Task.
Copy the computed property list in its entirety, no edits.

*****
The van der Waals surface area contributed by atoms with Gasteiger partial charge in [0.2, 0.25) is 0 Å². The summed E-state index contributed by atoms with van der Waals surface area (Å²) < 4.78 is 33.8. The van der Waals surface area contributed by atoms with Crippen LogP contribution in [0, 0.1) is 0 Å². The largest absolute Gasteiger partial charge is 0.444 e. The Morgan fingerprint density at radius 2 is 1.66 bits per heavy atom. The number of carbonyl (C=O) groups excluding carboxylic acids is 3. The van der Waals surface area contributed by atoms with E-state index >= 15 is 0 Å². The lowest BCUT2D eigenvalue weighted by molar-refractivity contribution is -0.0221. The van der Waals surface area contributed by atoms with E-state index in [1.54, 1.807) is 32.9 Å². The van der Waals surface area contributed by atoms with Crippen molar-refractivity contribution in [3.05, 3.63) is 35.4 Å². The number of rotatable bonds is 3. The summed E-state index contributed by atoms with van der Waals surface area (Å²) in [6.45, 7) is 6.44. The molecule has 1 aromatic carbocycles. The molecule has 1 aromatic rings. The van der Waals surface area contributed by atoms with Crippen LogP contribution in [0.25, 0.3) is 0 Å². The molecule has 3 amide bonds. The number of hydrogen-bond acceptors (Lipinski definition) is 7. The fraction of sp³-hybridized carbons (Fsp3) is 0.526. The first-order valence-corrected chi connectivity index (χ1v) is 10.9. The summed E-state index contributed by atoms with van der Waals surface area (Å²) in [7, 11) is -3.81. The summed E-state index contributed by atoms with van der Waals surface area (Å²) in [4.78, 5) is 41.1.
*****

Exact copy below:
The van der Waals surface area contributed by atoms with Gasteiger partial charge in [0.2, 0.25) is 0 Å². The summed E-state index contributed by atoms with van der Waals surface area (Å²) < 4.78 is 33.8. The van der Waals surface area contributed by atoms with Crippen LogP contribution in [0, 0.1) is 0 Å². The largest absolute Gasteiger partial charge is 0.444 e. The Morgan fingerprint density at radius 2 is 1.66 bits per heavy atom. The number of carbonyl (C=O) groups excluding carboxylic acids is 3. The van der Waals surface area contributed by atoms with E-state index >= 15 is 0 Å². The lowest BCUT2D eigenvalue weighted by molar-refractivity contribution is -0.0221. The van der Waals surface area contributed by atoms with E-state index in [1.54, 1.807) is 32.9 Å². The van der Waals surface area contributed by atoms with Crippen molar-refractivity contribution in [3.05, 3.63) is 35.4 Å². The number of rotatable bonds is 3. The summed E-state index contributed by atoms with van der Waals surface area (Å²) in [6.45, 7) is 6.44. The molecule has 1 aromatic carbocycles. The molecule has 1 aromatic rings. The van der Waals surface area contributed by atoms with Crippen LogP contribution in [0.25, 0.3) is 0 Å². The molecule has 3 amide bonds. The number of hydrogen-bond acceptors (Lipinski definition) is 7. The fraction of sp³-hybridized carbons (Fsp3) is 0.526. The first-order valence-corrected chi connectivity index (χ1v) is 10.9. The summed E-state index contributed by atoms with van der Waals surface area (Å²) in [7, 11) is -3.81. The summed E-state index contributed by atoms with van der Waals surface area (Å²) in [4.78, 5) is 41.1.